In November a bizarrely-shaped asteroid zipped past the Earth. Given its elongated structure the space rock would've been strange enough. It's received more attention from scientists than any other object, however, because its weirdness goes beyond looking like a giant alien blunt.
The object has been given a very science fiction-friendly, mysterious-sounding name: Oumuamua. That's a Hawaiian word which means "scout." Penn State astronomy and astrophysics professor Dr. Jason Wright doesn't necessarily believe the object is alien in origin, but in a blog post written at the end of November, he acknowledged it isn't crazy to wonder if it really is, after all, a kind of scout.
Wright listed reasons he says astronomers are "talking 'spaceship'":
* Its discovery closely tracks the opening chapter of the book Rendezvous with Rama, by Arthur C. Clarke, about the discovery of an interstellar spaceship on a similar trajectory to ‘Oumuamua.
* We were expecting the first discovered interstellar rocks (we know they must be out there) to be comets, since our own Solar System’s Oort cloud (populated by nearly-ejected Solar System detritus) is mostly comets. The fact that it is not a comet has people scratching their heads.
* One of the recent measurements of its shape finds it to have a 10:1 axis ratio: this is not typical of asteroids, but is not uncommon for ships in science fiction (the 2001 monolith was 1:4:9)
* One of the recent measurements of its color has it very red, similar to metallic asteroids
In other words, a sober scientist like Dr. Wright is skeptical by training and nature, but he has to admit there is some weirdness going on here.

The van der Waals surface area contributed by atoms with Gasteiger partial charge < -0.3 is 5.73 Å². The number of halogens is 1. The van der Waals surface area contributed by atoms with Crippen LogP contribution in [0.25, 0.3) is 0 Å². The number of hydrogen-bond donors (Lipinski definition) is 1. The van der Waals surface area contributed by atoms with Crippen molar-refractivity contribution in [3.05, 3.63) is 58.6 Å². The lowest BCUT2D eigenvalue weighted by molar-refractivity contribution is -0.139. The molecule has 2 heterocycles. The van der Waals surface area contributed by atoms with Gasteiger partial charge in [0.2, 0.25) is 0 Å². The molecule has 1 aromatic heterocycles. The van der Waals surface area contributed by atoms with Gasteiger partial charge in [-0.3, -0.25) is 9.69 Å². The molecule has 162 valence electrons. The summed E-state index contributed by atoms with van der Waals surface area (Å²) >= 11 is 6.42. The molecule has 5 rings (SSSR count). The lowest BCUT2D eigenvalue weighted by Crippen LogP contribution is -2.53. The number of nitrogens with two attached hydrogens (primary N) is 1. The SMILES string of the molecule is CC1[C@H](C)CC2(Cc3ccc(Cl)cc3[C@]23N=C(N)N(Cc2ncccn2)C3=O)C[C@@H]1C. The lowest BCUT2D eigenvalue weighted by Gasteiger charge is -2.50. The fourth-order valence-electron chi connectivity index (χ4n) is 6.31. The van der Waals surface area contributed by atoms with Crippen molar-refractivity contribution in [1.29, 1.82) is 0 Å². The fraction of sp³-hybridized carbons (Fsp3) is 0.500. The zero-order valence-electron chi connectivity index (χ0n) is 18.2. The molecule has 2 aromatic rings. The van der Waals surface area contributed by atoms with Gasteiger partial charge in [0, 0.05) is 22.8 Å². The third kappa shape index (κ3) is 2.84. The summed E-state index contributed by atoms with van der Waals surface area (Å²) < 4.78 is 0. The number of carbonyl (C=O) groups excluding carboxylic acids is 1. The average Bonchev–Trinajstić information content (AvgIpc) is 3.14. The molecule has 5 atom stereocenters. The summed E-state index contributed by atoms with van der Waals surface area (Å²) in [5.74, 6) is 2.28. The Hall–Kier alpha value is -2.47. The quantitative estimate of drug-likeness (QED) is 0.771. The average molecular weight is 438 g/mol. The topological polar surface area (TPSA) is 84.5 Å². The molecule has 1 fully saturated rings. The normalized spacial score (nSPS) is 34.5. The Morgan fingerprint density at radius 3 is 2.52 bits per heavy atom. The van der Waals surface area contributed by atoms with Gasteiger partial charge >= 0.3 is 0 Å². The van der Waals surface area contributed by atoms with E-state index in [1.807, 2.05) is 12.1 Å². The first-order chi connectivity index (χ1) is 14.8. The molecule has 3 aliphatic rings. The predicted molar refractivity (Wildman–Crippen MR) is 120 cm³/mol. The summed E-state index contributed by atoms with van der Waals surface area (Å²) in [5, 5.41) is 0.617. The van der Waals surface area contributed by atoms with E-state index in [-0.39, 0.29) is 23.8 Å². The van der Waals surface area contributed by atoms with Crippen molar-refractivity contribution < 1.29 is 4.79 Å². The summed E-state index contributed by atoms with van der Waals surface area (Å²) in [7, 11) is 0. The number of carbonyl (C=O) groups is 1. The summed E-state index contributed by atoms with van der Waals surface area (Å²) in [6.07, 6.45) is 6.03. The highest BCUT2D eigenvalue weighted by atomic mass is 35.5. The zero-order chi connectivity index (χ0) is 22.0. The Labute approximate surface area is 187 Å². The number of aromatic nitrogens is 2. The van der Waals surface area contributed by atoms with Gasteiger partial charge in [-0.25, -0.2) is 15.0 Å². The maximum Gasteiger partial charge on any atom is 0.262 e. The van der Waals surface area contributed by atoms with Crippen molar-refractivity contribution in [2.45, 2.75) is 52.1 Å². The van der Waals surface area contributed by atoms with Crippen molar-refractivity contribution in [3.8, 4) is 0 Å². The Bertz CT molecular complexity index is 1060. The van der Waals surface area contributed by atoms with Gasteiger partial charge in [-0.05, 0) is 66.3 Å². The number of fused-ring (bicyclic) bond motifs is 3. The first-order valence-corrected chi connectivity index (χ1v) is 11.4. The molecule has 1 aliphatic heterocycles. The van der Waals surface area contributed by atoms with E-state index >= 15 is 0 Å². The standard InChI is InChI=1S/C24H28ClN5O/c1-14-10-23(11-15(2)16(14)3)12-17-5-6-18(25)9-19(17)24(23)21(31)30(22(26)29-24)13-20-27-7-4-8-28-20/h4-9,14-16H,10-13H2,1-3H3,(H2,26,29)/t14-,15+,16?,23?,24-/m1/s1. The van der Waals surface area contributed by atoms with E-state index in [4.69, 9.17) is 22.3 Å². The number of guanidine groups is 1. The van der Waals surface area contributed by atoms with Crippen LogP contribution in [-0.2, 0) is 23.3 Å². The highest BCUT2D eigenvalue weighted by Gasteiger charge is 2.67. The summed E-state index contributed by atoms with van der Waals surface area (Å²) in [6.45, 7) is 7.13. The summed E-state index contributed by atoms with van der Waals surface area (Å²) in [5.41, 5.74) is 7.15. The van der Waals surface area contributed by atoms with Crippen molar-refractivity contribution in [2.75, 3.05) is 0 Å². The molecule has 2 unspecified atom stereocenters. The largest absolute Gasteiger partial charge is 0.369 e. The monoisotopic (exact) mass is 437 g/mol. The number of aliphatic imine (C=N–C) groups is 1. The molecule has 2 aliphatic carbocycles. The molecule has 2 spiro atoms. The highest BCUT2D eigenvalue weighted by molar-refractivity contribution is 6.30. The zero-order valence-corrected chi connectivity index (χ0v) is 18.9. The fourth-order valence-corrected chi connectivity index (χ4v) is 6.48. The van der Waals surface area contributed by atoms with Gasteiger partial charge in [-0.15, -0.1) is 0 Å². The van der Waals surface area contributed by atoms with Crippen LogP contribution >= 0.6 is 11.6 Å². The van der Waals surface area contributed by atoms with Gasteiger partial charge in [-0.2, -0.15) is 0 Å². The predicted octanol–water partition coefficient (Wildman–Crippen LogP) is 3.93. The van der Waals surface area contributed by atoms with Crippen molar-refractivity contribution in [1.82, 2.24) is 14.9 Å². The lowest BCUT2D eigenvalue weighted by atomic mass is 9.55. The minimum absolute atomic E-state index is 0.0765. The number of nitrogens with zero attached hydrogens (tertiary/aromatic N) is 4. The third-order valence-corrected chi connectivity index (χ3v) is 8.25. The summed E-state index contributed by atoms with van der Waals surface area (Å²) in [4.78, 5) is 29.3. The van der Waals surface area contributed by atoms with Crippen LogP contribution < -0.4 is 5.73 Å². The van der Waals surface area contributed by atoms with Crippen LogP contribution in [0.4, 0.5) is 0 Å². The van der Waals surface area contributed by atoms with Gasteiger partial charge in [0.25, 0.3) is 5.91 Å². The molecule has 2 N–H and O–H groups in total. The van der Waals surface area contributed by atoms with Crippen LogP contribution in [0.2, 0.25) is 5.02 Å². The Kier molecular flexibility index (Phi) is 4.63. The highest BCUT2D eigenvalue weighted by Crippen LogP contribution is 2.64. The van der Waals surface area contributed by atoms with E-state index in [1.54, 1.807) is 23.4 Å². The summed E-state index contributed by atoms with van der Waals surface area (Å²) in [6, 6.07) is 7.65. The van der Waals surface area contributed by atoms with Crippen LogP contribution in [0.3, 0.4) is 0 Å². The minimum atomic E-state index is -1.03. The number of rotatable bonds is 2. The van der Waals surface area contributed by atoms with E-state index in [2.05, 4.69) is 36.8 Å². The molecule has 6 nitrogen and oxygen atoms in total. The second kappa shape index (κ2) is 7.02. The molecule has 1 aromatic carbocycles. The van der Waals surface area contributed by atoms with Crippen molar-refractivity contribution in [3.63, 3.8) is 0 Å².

Stephen Hawking wouldn't be involved if talk of an alien ship was b.s.—and he is.
The Daily Mail reports Hawking and associates are "scanning" Oumuamua for signs that it could be from an advanced civilization, prompted by its quarter-mile length and thinness, in part because "Researchers working on long-distance space transportation have previously suggested that a cigar or needle shape is the most likely architecture for an interstellar spacecraft."
The Mail reports at least one other intriguing detail suggests there's something weird about Oumuamua: It is moving "very 'cleanly'" through space "without emitting the usual cloud of space dust that astronomers observe around asteroids."
If the asteroid is a probe, it will be the news story of the millennia. It will also bring up the question as to whether it's from an innately friendly or hostile civilization.
As Harvard Astronomy professor Avi Loeb told the Mail, an alien society could "risk our existence, so we should deliberate carefully in any future contact with them. "
So—we don't even know if it's an alien object at all, but if it is, we better hope it's a lot more E.T. the Extraterrestrial than Predator.